It’s well worth reading the book to get to grips with the immense technical detail it covers with regard to the drilling operations side of things. And it’s also worth asking what we can learn from this disaster to prevent such engineering failures in the future. Which is where the book’s co-author, Earl Boebert, comes in.
When asked to try and break down such a complex scenario into just a few bullet points on the key engineering lessons to be learned, Boebert proffers a plain-speaking answer. “Actually, we think there is just one lesson: over the decades engineers concerned with emergent properties such as safety have evolved a process that for lack of a better term can be called ‘engineering discipline’. This process involves planning, reviews, testing, management of change, updating of risk registers and other techniques to maintain control of the interactions between elements. The lesson of the Macondo disaster is that in high-consequence environments, ignoring this process places everybody in that environment in very great peril.”
In this case, though, there was a huge list of factors that contributed to the disaster and it’s clearly difficult for firms to manage so many variables. Will there always be weak links in huge engineering projects such as this? “Yes, and that is why you have to be diligent in seeking them out and compensating for them,” says Boebert. “The first place to look is at the interfaces, especially between different technologies. And it’s important to understand that there is more to systems integration than just putting all the boxes in the same room.”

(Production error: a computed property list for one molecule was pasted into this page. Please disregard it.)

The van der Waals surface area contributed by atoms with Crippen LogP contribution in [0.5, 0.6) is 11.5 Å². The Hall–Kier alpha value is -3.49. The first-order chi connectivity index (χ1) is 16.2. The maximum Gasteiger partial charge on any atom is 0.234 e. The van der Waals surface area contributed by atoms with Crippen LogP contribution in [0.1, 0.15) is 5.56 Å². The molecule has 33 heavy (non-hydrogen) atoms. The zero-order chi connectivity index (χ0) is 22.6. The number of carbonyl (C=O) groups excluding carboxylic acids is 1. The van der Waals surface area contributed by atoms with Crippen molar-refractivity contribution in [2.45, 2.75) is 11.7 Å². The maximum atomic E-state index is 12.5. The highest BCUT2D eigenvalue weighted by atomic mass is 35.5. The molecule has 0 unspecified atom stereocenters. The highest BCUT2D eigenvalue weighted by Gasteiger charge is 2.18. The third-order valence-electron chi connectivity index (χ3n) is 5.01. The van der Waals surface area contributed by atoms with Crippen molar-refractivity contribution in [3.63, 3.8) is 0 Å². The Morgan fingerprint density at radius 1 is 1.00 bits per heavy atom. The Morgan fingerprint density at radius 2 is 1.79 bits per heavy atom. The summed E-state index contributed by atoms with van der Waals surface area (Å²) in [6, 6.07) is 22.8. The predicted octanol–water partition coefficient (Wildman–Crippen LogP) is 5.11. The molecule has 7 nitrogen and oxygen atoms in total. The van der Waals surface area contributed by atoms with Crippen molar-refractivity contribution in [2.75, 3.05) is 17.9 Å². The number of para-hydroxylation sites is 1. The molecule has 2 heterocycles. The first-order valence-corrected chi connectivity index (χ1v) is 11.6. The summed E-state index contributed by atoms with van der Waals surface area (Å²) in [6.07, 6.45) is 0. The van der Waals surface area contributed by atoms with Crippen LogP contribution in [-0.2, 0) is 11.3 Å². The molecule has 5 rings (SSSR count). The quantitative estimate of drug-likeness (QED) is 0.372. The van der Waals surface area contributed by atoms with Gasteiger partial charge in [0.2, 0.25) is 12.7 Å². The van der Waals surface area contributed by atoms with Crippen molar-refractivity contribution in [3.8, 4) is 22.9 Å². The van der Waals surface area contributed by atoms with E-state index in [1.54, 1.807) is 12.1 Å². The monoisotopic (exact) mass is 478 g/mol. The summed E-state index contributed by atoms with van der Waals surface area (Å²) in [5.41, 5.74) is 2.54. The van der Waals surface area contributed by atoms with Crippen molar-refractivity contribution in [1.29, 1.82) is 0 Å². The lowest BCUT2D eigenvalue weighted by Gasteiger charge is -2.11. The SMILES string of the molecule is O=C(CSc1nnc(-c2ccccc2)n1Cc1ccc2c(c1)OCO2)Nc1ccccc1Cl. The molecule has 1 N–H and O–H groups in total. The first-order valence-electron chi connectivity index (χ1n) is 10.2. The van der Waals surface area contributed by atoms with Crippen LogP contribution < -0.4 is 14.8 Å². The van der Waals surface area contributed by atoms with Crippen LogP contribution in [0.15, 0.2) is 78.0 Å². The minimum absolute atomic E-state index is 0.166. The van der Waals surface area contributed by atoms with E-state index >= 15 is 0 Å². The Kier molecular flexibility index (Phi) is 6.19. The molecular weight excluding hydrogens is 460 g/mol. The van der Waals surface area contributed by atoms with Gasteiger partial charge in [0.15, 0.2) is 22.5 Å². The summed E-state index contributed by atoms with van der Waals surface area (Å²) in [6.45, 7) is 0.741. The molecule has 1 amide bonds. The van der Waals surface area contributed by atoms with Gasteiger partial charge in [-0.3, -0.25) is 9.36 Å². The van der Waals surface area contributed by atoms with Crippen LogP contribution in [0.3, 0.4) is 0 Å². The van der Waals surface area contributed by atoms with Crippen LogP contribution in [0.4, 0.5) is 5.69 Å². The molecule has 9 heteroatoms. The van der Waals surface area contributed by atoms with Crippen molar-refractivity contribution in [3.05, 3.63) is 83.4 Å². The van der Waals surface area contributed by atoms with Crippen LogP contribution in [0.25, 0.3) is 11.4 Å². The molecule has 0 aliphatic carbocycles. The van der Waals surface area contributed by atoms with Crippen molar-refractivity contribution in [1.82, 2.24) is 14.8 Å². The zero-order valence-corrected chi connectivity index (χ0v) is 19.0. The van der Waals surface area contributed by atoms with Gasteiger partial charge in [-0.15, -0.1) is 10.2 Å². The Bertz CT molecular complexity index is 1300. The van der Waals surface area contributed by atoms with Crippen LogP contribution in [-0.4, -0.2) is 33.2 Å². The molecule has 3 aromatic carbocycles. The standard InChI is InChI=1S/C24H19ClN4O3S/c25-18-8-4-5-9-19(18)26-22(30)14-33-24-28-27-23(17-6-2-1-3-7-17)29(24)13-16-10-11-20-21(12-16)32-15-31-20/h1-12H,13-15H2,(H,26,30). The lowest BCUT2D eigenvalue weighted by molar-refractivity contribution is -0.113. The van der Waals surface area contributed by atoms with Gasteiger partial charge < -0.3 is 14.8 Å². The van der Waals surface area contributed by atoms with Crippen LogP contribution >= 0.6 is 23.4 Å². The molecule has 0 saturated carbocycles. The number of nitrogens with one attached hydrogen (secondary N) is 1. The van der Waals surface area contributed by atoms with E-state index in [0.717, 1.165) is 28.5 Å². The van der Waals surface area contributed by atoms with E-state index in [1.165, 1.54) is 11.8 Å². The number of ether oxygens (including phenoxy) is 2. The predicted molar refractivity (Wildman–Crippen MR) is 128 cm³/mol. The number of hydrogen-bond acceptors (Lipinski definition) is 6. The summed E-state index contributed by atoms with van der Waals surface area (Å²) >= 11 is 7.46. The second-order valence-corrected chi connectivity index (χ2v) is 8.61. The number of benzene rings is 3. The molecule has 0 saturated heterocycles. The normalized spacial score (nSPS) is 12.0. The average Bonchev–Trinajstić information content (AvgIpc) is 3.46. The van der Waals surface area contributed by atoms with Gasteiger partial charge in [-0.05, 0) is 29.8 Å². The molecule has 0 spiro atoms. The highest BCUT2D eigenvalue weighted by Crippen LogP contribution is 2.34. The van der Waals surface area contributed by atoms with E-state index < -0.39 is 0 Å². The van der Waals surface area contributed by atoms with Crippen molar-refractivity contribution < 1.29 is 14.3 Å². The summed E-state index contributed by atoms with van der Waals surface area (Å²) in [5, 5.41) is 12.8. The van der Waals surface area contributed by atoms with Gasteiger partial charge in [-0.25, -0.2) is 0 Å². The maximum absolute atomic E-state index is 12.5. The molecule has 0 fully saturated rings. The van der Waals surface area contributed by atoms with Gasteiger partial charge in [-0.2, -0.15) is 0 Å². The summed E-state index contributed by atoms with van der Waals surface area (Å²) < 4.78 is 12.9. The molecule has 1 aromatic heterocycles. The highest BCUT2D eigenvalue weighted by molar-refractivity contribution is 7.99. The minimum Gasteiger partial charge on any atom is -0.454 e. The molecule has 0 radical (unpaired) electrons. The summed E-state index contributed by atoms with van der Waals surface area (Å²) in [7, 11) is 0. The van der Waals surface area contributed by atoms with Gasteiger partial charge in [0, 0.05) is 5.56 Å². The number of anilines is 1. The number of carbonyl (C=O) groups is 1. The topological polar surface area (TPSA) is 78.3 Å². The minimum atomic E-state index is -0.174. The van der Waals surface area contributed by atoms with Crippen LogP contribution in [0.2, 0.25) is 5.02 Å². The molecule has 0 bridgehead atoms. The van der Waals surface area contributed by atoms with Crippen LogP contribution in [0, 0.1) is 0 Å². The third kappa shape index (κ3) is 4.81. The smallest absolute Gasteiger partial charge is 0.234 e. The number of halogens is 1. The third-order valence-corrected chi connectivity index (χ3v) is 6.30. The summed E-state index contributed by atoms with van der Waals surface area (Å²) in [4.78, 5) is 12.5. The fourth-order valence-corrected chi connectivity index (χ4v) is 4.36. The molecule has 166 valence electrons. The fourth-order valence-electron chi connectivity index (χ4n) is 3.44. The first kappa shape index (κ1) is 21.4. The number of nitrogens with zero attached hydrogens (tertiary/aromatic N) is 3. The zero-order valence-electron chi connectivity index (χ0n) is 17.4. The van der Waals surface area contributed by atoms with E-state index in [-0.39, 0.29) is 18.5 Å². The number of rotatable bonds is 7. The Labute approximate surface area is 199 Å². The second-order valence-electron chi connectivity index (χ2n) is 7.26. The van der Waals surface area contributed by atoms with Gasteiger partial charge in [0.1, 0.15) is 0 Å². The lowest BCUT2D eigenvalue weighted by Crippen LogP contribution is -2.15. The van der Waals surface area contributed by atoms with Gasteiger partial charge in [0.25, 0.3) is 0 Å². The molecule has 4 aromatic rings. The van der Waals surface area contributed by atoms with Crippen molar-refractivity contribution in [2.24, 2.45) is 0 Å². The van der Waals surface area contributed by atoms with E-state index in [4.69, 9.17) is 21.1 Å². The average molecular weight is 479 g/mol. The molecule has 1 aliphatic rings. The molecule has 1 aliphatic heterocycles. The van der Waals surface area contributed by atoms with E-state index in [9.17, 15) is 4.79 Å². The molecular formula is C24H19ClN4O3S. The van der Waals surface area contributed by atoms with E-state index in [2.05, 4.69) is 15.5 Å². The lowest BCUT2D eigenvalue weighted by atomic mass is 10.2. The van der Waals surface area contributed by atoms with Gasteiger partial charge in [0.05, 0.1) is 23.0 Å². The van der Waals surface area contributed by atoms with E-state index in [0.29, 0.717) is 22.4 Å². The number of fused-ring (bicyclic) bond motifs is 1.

On reading the book, one thing that’s truly shocking is the sheer volume of major errors that led to the disaster. When other comparable disasters occur, we tend to hear of one almighty mistake – such as somebody lighting a cigarette during a gas leak – but this incident featured major errors across pretty much every conceivable parameter that can be measured. Surely that is not common? Boebert says that, “It’s not common, but it happens. Examples are Chernobyl, Fukushima, the Korean ferry disaster, and the Texas City refinery explosion.”
The skills gap